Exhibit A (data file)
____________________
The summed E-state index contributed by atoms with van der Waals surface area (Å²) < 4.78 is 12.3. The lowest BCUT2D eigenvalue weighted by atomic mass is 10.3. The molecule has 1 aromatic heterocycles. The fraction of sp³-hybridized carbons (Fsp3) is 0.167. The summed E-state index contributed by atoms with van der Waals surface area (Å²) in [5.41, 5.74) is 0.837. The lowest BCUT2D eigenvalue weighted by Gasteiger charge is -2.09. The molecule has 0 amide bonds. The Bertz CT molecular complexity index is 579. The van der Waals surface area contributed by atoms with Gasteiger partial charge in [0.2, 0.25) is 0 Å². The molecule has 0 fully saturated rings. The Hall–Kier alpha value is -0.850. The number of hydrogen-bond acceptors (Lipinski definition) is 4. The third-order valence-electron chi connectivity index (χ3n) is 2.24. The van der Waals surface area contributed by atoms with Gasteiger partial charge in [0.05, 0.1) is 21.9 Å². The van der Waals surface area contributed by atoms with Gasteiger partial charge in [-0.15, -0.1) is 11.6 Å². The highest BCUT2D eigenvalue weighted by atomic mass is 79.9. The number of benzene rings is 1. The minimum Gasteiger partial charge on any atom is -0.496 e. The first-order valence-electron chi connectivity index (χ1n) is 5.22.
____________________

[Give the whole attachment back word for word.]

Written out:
The summed E-state index contributed by atoms with van der Waals surface area (Å²) < 4.78 is 12.3. The lowest BCUT2D eigenvalue weighted by atomic mass is 10.3. The molecule has 1 aromatic heterocycles. The fraction of sp³-hybridized carbons (Fsp3) is 0.167. The summed E-state index contributed by atoms with van der Waals surface area (Å²) in [5.41, 5.74) is 0.837. The lowest BCUT2D eigenvalue weighted by Gasteiger charge is -2.09. The molecule has 0 amide bonds. The Bertz CT molecular complexity index is 579. The van der Waals surface area contributed by atoms with Gasteiger partial charge in [0.2, 0.25) is 0 Å². The molecule has 0 fully saturated rings. The Hall–Kier alpha value is -0.850. The number of hydrogen-bond acceptors (Lipinski definition) is 4. The third-order valence-electron chi connectivity index (χ3n) is 2.24. The van der Waals surface area contributed by atoms with Gasteiger partial charge in [0.05, 0.1) is 21.9 Å². The van der Waals surface area contributed by atoms with Gasteiger partial charge in [-0.15, -0.1) is 11.6 Å². The highest BCUT2D eigenvalue weighted by atomic mass is 79.9. The number of benzene rings is 1. The minimum Gasteiger partial charge on any atom is -0.496 e. The first-order valence-electron chi connectivity index (χ1n) is 5.22.